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Intervals

As mentioned above, the difference between notes is called an interval. It is important to understand intervals before learning how to build chords which are combinations of notes. The intervals between the keynote of the major scale and each successive note are denoted the 2nd, 3rd, 4th, 5th, 6th, 7th and octave. The following list gives the technical names for all the common intervals along with an example.

Common intervals

Unisons
Unison: C-C
Seconds
Minor 2nd: C-Db
Major 2nd: C-D
Augmented 2nd: C-D#
Thirds
Diminished 3rd: C#-Eb
Minor 3rd: C-Eb
Major 3rd: C-E
Augmented 3rd: C-E#
Fourths
Diminished 4th: C-Fb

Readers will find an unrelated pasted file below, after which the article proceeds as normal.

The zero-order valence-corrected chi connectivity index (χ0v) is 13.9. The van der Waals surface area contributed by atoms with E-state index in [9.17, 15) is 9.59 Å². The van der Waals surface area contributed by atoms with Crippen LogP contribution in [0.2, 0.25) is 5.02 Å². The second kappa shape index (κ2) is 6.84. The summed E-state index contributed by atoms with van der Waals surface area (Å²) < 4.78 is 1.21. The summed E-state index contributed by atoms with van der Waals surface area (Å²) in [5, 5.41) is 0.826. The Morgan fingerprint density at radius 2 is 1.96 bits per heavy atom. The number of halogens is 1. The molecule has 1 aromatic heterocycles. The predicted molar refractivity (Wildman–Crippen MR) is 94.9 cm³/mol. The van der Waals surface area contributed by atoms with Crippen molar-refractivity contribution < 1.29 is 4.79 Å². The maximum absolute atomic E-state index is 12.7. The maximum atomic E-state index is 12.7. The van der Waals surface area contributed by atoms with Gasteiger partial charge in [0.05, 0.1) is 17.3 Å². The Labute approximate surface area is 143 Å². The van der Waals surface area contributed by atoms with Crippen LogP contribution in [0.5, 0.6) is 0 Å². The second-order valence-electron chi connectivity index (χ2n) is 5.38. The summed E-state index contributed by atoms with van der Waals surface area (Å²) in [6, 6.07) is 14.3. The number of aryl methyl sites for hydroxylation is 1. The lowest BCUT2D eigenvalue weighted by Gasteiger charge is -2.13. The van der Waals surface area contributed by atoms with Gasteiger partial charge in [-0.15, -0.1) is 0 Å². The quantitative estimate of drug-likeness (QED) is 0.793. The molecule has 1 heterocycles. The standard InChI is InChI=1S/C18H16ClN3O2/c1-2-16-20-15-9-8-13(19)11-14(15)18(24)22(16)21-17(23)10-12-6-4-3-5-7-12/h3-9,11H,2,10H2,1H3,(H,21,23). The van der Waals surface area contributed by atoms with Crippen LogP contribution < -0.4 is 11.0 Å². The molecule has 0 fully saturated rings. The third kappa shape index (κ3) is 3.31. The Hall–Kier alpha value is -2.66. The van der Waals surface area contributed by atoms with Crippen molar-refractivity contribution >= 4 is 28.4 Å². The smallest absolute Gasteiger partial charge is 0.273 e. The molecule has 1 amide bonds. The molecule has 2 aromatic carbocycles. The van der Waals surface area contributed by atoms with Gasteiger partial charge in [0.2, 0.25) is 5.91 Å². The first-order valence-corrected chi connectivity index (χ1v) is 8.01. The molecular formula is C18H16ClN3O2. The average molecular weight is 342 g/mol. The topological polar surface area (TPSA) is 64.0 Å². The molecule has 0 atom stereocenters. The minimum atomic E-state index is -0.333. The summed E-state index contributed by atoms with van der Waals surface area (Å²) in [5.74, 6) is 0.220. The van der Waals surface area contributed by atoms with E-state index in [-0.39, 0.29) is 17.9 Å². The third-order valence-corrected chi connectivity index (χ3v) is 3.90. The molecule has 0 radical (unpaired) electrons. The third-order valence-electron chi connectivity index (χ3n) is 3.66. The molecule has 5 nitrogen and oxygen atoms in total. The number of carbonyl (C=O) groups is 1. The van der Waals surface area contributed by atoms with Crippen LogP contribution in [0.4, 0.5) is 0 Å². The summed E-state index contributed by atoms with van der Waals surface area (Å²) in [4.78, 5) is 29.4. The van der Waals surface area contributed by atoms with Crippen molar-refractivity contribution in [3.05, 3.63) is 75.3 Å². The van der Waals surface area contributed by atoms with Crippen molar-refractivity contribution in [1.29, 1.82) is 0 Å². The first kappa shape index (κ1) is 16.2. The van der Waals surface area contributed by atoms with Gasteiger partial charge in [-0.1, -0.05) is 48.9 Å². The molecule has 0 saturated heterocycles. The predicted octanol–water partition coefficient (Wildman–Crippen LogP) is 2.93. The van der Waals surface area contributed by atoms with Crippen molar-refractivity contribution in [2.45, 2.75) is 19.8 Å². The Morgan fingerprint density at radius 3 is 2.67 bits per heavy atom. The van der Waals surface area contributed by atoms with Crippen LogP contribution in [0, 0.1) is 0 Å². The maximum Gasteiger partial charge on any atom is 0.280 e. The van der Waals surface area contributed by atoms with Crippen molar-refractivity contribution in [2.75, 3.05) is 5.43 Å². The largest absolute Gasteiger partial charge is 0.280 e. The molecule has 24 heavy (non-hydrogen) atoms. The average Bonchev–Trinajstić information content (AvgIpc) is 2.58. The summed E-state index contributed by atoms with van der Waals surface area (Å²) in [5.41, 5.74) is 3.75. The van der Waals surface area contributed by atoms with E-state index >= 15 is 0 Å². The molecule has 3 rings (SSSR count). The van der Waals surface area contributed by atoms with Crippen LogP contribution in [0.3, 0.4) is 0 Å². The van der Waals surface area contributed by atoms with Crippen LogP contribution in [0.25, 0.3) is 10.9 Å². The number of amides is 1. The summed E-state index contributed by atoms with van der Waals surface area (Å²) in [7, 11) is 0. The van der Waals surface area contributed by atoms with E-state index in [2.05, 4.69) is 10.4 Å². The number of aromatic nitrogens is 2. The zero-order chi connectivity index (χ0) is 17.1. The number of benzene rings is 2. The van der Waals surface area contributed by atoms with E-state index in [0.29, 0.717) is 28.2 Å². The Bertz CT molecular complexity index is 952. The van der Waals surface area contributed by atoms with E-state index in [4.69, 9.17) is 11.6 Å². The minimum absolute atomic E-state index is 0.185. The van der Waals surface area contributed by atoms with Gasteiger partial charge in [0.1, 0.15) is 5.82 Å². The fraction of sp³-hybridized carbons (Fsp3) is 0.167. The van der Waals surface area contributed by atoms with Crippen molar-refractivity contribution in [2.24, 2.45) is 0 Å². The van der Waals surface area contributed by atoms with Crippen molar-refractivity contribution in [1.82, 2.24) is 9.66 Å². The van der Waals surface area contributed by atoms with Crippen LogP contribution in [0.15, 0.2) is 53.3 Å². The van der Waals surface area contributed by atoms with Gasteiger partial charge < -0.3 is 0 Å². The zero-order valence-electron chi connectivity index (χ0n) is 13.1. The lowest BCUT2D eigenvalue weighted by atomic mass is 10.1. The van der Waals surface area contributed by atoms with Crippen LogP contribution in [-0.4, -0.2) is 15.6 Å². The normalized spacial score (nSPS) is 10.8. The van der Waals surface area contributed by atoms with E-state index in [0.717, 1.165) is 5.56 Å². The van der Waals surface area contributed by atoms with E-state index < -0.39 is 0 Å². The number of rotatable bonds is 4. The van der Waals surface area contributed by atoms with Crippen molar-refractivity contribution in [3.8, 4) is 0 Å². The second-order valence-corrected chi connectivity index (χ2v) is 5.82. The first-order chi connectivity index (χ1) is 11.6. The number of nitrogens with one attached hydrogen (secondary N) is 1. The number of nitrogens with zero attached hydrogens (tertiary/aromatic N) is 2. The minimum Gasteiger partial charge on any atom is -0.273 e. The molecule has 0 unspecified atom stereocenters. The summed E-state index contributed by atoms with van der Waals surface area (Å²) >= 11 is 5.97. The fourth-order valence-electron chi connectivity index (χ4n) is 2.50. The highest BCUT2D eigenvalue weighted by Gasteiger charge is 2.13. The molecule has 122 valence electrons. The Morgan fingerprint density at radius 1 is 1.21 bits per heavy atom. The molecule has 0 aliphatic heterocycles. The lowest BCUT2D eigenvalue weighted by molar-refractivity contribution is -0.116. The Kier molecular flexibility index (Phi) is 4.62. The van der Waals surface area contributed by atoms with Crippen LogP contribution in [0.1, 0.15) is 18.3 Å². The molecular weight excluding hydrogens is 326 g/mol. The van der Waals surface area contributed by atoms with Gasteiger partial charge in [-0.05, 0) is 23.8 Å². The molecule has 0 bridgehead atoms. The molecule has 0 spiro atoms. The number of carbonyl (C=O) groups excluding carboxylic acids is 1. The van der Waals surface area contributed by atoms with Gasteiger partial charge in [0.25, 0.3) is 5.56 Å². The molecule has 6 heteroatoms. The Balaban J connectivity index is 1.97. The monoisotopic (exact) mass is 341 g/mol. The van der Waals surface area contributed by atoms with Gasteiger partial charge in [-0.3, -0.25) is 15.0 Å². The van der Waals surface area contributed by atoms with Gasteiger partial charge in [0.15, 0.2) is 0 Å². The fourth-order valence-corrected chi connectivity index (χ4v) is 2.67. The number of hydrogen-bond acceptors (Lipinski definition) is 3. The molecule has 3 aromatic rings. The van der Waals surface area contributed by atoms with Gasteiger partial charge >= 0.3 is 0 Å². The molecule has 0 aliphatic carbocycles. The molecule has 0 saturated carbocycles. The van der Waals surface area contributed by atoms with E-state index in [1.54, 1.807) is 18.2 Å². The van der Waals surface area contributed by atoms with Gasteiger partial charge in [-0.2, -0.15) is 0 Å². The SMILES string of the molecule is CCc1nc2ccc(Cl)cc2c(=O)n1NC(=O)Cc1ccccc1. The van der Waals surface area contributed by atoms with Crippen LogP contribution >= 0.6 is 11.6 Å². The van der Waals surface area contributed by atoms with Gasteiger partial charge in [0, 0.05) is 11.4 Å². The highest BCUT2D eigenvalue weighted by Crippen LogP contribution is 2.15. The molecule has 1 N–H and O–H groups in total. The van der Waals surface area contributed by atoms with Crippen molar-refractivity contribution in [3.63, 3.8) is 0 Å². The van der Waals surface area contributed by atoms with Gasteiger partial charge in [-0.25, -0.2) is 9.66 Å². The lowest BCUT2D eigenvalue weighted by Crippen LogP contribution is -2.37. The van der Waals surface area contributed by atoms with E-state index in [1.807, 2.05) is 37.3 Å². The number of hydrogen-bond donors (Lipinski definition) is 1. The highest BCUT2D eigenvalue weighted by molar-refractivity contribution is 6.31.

Perfect 4th: C-F
Augmented 4th: C-F#
Fifths
Diminished 5th: C-Gb
Perfect 5th: C-G
Augmented 5th: C-G#
Sixths
Minor 6th: C-Ab
Major 6th: C-A
Augmented 6th: C-A#
Sevenths
Minor 7th: C-Bb
Major 7th: C-B
Octaves
Perfect 8ve: C-C

I have included some fairly unusual intervals but this is by no means a complete list. Once past an octave we are into the realm of compound intervals. The naming is quite obvious, for example a major 9th is an octave plus a major 2nd.

If you have the Scorch plugin from Sibelius then look at the example intervals page where you can see intervals in musical notation and hear how they sound.

Now that you understand intervals you can move on to chords.